once is she ever removed from the category of the "handmaiden of the
Lord" who rejoiced in the God of her salvation.
after nineteen centuries, I make bold to say that the Roman Catholic
Church and its theologians have unhesitatingly applied to her sacred
titles alone given in the Bible to God the Father Himself and to Jesus
Christ, Our Lord.11
I want to make it clear at
the beginning that I put much emphasis upon knowing the doctrine of
the Virgin Mary in Catholic theology because if any one doctrine in
the Roman Catholic formula of theology would cause us, on Biblical
grounds, to withdraw from fellowship with them, this would be the
Although the Catholic Church
staunchly maintains that Mary’s role does not obscure or diminish the
efficacy of Christ as the one Mediator, a good portion of the Church
also teaches that Christ could never have become the Mediator
without Mary. When Mary accepted the angel’s announcement that she would
bear Jesus, Catholic tradition holds that her statement "be it done unto
me according to your word" was a command. Thus, had Mary not "commanded"
it, then, at least according to the so-called "maximalist" position of
Mary within the Catholic Church, there would have been no redemption.13
Thus, "her statement in Luke 1:38 giving her consent to the Incarnation
‘became a vital link in the plan of salvation, so that in fact the whole
plan hung upon her consent.’"14 According to Vatican II
Mary is seen "used by God not merely in a passive way, but as
cooperating in the work of human salvation through free faith and
All this is why Vatican II
declares that "Mary figured profoundly in the history of
salvation...."16 and, "In a wholly singular way she
cooperated by her obedience, faith, hope and burning charity in the work
of the Savior in restoring supernatural life to souls."17
might wonder why Mary should deserve credit as a co-redeemer, winner of
all graces and Mediatrix merely because she assented to the angel’s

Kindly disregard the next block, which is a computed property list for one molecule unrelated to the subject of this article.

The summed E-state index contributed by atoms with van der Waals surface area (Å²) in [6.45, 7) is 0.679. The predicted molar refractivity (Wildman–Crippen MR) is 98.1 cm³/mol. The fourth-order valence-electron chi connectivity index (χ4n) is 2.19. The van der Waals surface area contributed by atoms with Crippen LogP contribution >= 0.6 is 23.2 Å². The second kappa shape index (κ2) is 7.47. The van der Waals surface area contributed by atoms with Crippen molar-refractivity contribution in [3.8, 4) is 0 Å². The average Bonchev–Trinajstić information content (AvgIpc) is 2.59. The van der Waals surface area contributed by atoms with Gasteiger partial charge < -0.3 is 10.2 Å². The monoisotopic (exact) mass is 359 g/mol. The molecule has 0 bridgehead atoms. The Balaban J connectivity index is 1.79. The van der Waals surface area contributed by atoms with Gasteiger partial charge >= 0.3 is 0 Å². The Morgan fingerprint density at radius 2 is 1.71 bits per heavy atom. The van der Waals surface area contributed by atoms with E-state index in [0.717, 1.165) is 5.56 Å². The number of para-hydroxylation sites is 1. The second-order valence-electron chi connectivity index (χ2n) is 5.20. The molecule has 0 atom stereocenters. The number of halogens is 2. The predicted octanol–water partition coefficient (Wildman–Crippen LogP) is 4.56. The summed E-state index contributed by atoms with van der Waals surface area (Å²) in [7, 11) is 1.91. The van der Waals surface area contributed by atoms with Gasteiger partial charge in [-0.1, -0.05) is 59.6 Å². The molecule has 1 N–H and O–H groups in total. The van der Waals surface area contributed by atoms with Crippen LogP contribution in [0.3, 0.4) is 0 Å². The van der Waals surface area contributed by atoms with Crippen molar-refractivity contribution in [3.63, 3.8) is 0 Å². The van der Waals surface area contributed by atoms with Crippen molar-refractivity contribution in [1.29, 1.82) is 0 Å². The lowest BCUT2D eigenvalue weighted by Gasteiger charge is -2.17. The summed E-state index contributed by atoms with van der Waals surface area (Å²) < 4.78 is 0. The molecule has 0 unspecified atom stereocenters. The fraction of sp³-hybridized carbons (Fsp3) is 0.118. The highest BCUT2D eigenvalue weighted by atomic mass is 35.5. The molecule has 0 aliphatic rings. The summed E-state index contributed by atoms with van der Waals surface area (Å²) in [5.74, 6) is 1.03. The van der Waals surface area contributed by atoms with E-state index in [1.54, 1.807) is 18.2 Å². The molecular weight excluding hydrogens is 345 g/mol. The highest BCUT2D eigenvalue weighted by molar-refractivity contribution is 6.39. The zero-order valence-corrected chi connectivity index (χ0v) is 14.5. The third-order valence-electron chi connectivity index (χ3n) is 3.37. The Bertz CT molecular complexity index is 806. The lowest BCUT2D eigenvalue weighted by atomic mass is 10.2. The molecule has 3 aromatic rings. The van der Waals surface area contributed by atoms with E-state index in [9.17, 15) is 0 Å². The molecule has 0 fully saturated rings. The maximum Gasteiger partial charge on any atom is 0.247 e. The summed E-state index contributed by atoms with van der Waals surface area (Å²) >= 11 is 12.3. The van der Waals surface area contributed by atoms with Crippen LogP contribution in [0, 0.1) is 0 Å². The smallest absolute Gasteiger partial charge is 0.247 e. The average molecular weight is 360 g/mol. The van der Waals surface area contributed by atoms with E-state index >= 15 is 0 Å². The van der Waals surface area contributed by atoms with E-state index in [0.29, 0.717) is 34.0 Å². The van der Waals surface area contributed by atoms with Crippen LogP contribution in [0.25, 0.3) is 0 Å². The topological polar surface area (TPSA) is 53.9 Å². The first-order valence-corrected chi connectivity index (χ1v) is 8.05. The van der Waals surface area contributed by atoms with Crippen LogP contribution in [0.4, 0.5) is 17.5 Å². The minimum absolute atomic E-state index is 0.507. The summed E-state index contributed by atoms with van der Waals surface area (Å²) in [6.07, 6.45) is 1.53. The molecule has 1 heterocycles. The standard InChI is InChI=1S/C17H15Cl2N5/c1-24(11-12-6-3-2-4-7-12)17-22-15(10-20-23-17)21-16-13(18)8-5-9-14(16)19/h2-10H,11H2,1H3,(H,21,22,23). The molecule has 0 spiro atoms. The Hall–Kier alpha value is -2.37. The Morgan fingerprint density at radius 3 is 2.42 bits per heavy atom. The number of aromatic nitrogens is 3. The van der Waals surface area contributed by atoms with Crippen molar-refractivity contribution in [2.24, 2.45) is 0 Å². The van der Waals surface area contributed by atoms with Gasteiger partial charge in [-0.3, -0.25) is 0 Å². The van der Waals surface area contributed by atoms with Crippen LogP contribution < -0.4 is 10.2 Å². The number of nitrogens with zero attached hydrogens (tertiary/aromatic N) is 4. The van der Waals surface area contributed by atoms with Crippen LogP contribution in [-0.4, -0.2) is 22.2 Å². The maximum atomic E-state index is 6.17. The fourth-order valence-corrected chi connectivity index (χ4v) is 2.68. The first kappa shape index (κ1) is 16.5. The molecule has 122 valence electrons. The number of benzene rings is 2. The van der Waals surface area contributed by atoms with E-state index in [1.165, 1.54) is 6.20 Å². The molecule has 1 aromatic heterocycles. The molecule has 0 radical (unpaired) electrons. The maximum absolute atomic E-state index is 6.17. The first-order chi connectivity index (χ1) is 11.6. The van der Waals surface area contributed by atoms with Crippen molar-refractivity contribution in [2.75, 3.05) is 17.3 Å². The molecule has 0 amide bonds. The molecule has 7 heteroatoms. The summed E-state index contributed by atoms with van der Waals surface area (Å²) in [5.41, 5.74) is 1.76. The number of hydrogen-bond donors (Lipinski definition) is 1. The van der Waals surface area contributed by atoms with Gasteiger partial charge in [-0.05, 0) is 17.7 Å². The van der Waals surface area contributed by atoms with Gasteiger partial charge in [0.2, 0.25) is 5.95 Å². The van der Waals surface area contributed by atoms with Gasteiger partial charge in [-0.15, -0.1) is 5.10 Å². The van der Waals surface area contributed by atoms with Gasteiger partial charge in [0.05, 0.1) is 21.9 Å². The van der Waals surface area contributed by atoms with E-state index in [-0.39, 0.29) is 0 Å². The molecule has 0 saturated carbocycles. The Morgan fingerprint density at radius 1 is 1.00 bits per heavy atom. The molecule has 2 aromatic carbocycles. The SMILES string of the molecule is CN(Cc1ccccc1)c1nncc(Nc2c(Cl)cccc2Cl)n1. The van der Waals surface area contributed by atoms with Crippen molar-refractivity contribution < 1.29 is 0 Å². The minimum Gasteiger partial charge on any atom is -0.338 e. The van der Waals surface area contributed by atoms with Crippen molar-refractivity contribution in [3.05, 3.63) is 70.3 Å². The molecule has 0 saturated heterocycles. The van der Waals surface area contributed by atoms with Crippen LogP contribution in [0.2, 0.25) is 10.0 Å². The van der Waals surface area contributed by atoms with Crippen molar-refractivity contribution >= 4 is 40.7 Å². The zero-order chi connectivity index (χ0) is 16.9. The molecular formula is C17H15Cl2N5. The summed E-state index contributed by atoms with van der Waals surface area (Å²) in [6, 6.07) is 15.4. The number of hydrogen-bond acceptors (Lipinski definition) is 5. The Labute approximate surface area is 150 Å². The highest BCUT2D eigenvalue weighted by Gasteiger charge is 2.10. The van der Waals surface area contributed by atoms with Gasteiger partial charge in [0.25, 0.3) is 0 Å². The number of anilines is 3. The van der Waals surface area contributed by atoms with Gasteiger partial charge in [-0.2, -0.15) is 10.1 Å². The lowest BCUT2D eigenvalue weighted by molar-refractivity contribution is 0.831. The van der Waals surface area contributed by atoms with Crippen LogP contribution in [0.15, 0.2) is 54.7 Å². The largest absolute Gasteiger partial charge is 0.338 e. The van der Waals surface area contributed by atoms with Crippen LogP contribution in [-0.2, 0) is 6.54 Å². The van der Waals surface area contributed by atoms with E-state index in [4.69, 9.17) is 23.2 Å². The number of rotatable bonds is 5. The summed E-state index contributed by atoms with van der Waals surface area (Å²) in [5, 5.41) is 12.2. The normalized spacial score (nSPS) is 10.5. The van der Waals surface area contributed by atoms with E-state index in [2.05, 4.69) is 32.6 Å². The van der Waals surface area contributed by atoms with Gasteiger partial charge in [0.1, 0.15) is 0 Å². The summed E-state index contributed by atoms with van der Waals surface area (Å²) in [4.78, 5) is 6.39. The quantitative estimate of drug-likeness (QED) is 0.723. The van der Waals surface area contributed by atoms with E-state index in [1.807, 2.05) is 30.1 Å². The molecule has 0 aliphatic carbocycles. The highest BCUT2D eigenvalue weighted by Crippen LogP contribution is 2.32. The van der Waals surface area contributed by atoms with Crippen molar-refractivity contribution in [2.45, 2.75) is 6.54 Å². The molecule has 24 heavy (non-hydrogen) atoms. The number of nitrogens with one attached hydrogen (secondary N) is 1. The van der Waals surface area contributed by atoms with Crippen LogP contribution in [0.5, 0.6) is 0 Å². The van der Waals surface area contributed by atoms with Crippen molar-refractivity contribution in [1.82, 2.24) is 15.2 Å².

announcement. Catholicism answers by teaching that Mary is specially
worthy and deserves special merit simply because she obeyed God.
But isn’t this
attitude contrary to that of the New Testament? Didn’t Jesus Himself
teach that when we had done everything we should do our only response
was to say that we were merely "unworthy servants?" "So you also, when
you have done everything you were told to do, should say, ‘We are
unworthy servants; we have only done our duty’" (Luke 17:10).
in Fundamentals of Catholic Dogma, Chapter 3, "Mary’s
Co-operation in the Work of Redemption—the Mediatorship of Mary", we
read that Mary’s obedience qualified her to dispense grace and become
the cause of salvation:
Mary gave the Redeemer, the
Source of all graces, to the world, and in this way she is the channel
of all graces. Since Mary’s Assumption into Heaven no grace is
conferred on man without her actual intercessory cooperation.... Mary
freely and deliberately co-operated in giving the Redeemer to
the world.... The Incarnation of the Son of God, and the Redemption of
mankind by the vicarious atonement of Christ were dependent on her
assent.... Mary by her obedience became the cause of
Only this explains the
Catholic Church’s adoration of Mary. According to Rome, in a very real
sense she did win our salvation by the role she played in the birth,
life and death of Christ. And she continues this role through her
own assumption and queenly reign in heaven where she daily
dispenses grace to all the hundreds of millions of Catholics. Thus,
expressions of Catholic devotion to Mary are everywhere. In his
encyclical Redemptor Hominis, Pope John Paul II titled his last
chapter, "The Mother in Whom We Trust". Some Catholics have even
referred to Mary as "the Spouse of the Holy Spirit."19
In The Catholic Response
Stravinskas remarks that, "One cannot ignore this woman, lest one
risk distorting the gospel itself."20 Fundamentals of Catholic Dogma
also confesses that, "Mary’s sublime dignity as the Queen of heaven
and earth make her supremely powerful in her maternal intercession for
her children on earth."21 Thus, "…how generous she is in rewarding us in
life, death and eternity, for the little services we render Her
faithfully",22 and "Jesus and Mary reward in a marvelous
way those who glorify them."23
Again, although Mary did not
literally die for the sin of the world, by giving birth to the Messiah
and by giving Him moral support and other comfort, Mary can be seen as
indirectly helping to atone for the sins of the world. Thus,
The Catholic Encyclopedia teaches of her temporal earthly sufferings
that she "endured them for our salvation."24 Further, "In the power of
the grace of Redemption merited by Christ, Mary, by her spiritual